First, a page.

Matthew Jones v. Khalid Mirza, et al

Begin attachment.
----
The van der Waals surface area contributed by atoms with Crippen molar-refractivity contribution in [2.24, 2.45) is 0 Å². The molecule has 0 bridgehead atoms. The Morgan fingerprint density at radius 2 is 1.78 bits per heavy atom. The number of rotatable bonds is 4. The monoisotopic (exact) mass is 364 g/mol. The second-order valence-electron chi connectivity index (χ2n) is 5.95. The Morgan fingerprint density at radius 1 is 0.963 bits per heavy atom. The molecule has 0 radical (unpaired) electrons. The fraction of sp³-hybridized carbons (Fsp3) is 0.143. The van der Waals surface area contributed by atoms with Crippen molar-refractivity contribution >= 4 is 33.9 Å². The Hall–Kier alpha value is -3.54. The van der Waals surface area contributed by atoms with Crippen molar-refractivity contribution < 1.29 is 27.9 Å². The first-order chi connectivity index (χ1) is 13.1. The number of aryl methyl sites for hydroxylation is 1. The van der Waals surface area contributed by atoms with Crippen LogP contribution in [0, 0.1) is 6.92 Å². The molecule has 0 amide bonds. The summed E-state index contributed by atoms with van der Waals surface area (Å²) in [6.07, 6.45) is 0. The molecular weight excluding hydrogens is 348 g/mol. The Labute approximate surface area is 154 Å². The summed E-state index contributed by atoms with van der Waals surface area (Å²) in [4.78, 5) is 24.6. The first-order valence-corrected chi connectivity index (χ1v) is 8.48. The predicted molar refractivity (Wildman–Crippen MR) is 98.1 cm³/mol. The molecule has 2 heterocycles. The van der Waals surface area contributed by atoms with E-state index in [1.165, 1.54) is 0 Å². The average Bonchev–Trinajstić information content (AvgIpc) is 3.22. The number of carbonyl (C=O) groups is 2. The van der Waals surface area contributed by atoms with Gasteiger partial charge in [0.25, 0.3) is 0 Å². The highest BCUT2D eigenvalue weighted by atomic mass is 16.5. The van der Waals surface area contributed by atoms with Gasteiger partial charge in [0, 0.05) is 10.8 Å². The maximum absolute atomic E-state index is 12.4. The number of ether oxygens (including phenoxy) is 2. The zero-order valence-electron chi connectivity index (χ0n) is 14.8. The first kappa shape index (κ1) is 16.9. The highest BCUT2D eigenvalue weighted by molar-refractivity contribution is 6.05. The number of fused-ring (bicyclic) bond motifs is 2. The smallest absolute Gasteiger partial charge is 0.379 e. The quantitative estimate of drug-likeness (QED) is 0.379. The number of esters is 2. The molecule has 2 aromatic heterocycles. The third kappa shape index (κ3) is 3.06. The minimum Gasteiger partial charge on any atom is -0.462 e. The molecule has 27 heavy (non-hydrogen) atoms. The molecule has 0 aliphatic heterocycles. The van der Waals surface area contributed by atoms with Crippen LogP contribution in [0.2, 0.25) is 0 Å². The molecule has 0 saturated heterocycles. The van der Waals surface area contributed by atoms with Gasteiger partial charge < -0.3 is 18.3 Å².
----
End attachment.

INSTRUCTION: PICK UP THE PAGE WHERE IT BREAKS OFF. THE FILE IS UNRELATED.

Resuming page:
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Case: 17-1201 Document: 003112592291 Page: 1 CLD-186 Date Filed: 04/13/2017 NOT PRECEDENTIAL UNITED STATES COURT OF APPEALS FOR THE THIRD CIRCUIT ___________ No. 17-1201 ___________ MATTHEW JONES, Appellant v. DR. KHALID MIRZA; DOVER BEHAVIORAL HEALTH CENTER; DELAWARE PSYCHIATRIC HOSPITAL ____________________________________ On Appeal from the United States District Court for the District of Delaware (D.C. Civil No. 1:15-cv-01017) District Judge: Honorable Richard G. Andrews ____________________________________ Submitted for Possible Dismissal Pursuant to 28 U.S.C. § 1915(e)(2)(B) or Summary Action Pursuant to Third Circuit LAR 27.4 and I.O.P. 10.6 April 6, 2017 Before: SHWARTZ, NYGAARD, and FISHER, Circuit Judges (Opinion filed: April 13, 2017) _________ OPINION* _________ PER CURIAM Pro se appellant Matthew Jones appeals from the District Court’s orders dismissing his complaint. Because we agree with the District Court’s decision and * This disposition is not an opinion of the full Court and pursuant to I.O.P. 5.7 does not Case: 17-1201 Document: 003112592291 Page: 2 Date Filed: 04/13/2017 conclude that this appeal lacks arguable merit as a matter of law, we will dismiss it pursuant to 28 U.S.C. § 1915(e)(2)(B)(i). I. On November 4, 2015, Jones filed a complaint in the United States District Court for the District of Delaware naming Dr. Khaled Mirza, Dover Behavioral Health, and the Delaware Psychiatric Center1 as defendants. Jones claimed that the defendants provided him with poor psychiatric care and committed medical malpractice while he was committed to the defendants’ care. On August 8, 2016, the District Court granted the defendants’ motions to dismiss, concluding that it lacked subject matter jurisdiction and noting that Delaware Psychiatric Center was immune from suit under the Eleventh Amendment, in any event. The District Court granted Jones leave to amend his complaint against Dr. Mirza and Dover Behavioral Health and noted that, in addition to the jurisdictional issue, Jones’ claims against Dr. Mirza appeared to be time-barred. Jones timely filed an amended complaint, alleging medical malpractice and criminal acts by the defendants. Dr. Mirza and Dover Behavioral Health filed a joint motion to dismiss. After the matter was fully briefed,2 the District Court again dismissed Jones’ complaint for lack of jurisdiction and for failure to state a claim upon which relief constitute binding precedent. 1 Jones incorrectly referred to the Delaware Psychiatric Center as the Delaware Psychiatric Hospital. 2 In his subsequent briefing, Jones raised claims regarding Linda C. Jones, who is not a party to this action. 2 Case: 17-1201 Document: 003112592291 Page: 3 Date Filed: 04/13/2017 may be granted. Jones timely appealed the District Court’s orders dismissing his original and amended complaints and a Clerk letter rejecting a filing. II. We have jurisdiction pursuant to 28 U.S.C. § 1291. A federal court must dismiss an action or an appeal sua sponte under 28 U.S.C. § 1915(e)(2)(B) if it is frivolous or malicious, fails to state a claim upon which relief may be granted, or seeks monetary relief from a defendant who is immune from such relief. Ball v. Famiglio, 726 F.3d 448, 452 (3d Cir. 2013). An appeal may be dismissed as frivolous as a matter of law when none of the legal points are arguable on their merits. Neitzke v. Williams, 490 U.S. 319, 325 (1989). We review de novo the District Court’s dismissal under Rule 12(b)(1) for lack of subject matter jurisdiction. See Metropolitan Life Ins. Co. v. Price, 501 F.3d 271, 275 (3d Cir. 2007). III. In his original complaint, Jones alleged that the District Court had federal question jurisdiction; therefore, the claims raised in the complaint must arise “under the Constitution, laws, or treaties of the United States.” 28 U.S.C. § 1331. Jones did not seek a remedy granted by the Constitution or federal law, and none of the claims asserted against the defendants arise out of or implicate the Constitution or federal law. Instead, the claims asserted medical negligence or criminal acts; Jones alleged that he was assaulted by the defendants, that they conspired to commit attempted murder, and that they made false statements about his health care. Jones’ single conclusory reference to “due process” does not convert his tort claims into constitutional claims. His citation of 3 Case: 17-1201 Document: 003112592291 Page: 4 Date Filed: 04/13/2017 various criminal statutes under the Federal Crimes Code does not create a federal question to the extent that he sought to impose criminal liability on the defendants, because he lacked standing to do so. See United States v. Friedland, 83 F.3d 1531, 1539 (3d Cir. 1996) (“[T]he United States Attorney is responsible for the prosecution of all criminal cases within his or her district.”); see also Linda R.S. v. Richard D., 410 U.S. 614, 619 (1973) (“[A] private citizen lacks a judicially cognizable interest in the prosecution or nonprosecution of another.”). Accordingly, Jones’ complaint does not present a federal question under § 1331. In his amended complaint, Jones asserted “U.S. Government defendant” as a basis for jurisdiction; however, as the District Court properly concluded, none of the defendants are U.S. government officials or entities.3 At their core, the factual allegations of Jones’ pleadings make clear that he is asserting state law medical malpractice4 and criminal claims against non-governmental defendants, such that the District Court did not have original jurisdiction under § 1331. Even if Jones’ complaint could be construed as alleging a claim pursuant to 42 U.S.C. § 1983, Jones failed to state a claim for relief. A § 1983 action may be maintained only against a defendant who acts under color of state law. West v. Atkins, 487 U.S. 42, 48 (1988). Private actors, such as the non-governmental defendants named 3 Jones does not assert diversity of citizenship pursuant to 28 U.S.C. § 1332(a)(1) as a basis for jurisdiction. Additionally, it is clear from the complaint and amended complaint that diversity of jurisdiction is lacking here. 4 In his sur-reply, Jones may have withdrawn his claim for medical malpractice as he asserted that the greater offenses of attempted murder and assault were his “first priority” and that the defendants’ actions were intentional. Regardless, we will address the claim. 4 Case: 17-1201 Document: 003112592291 Page: 5 Date Filed: 04/13/2017 here, can be said to act under color of state law only if their conduct is fairly attributable to the state. See Rendell-Baker v. Kohn, 457 U.S. 830, 838 (1982). The District Court took judicial notice that Dover Behavioral Health is a private psychiatric facility and Dr. Mirza is one of its staff psychiatrists. Jones made no allegation that would even arguably support a claim that these private defendants acted under color of state law in any actions they took regarding his medical care. Finally, as the District Court stated, Delaware Psychiatric Center, as a section of the Delaware Division of Substance Abuse and Mental Health, is a state agency and thus is entitled to immunity under the Eleventh Amendment. See MCI Telecomm. Corp. v. Bell Atl.-Pa., 271 F.3d 491, 503 (3d Cir. 2001). The Eleventh Amendment protects a state or state agency from suit, unless Congress has specifically abrogated the state’s immunity or the state has waived its own immunity. See Pennhurst State School & Hosp. v. Halderman, 465 U.S. 89, 99 (1984); Laskaris v. Thornburgh, 661 F.2d 23, 25-26 (3d Cir. 1981). Delaware has not waived its Eleventh Amendment immunity.5 5 In his brief, Jones also alleges that the Clerk erred in rejecting his filing. To the extent the Clerk’s action is reviewable here, under the All Writs Act, 28 U.S.C. § 1651, or otherwise, Jones is not entitled to relief. See Hong Mai Sa v. Doe, 406 F.3d 155, 158 (2d Cir. 2005) (treating an appellate challenge to a court’s refusal to accept papers for filing as a petition for mandamus relief); cf. Witasick v. Minn. Mut. Life Ins. Co., 803 F.3d 184, 189 (3d Cir. 2015) (“[M]inute entries are not orders of the district court nor are they signed by a judge. As such, they cannot serve as a foundation for an appeal.”). A writ of mandamus is a drastic remedy available only in extraordinary circumstances. In re Diet Drugs Prods. Liab. Litig., 418 F.3d 372, 378 (3d Cir. 2005). Here, Jones filed a letter and nude photographs of Linda C. Jones. The Clerk rejected the filing based on what it described as graphic and lewd photographs. The Clerk explained that the photos violated the Court’s privacy policy and that Jones could resubmit his documents without the photographs. Mandamus relief clearly is not warranted under these circumstances. 5 Case: 17-1201 Document: 003112592291 Page: 6 Date Filed: 04/13/2017 For the foregoing reasons, we will dismiss the appeal pursuant to 28 U.S.C. § 1915(e)(2)(B)(i).6 6 To the extent that Jones has submitted documents presenting issues unrelated to the events addressed in his complaint, we take no action, as such issues are not within the scope of our review in this appeal. 6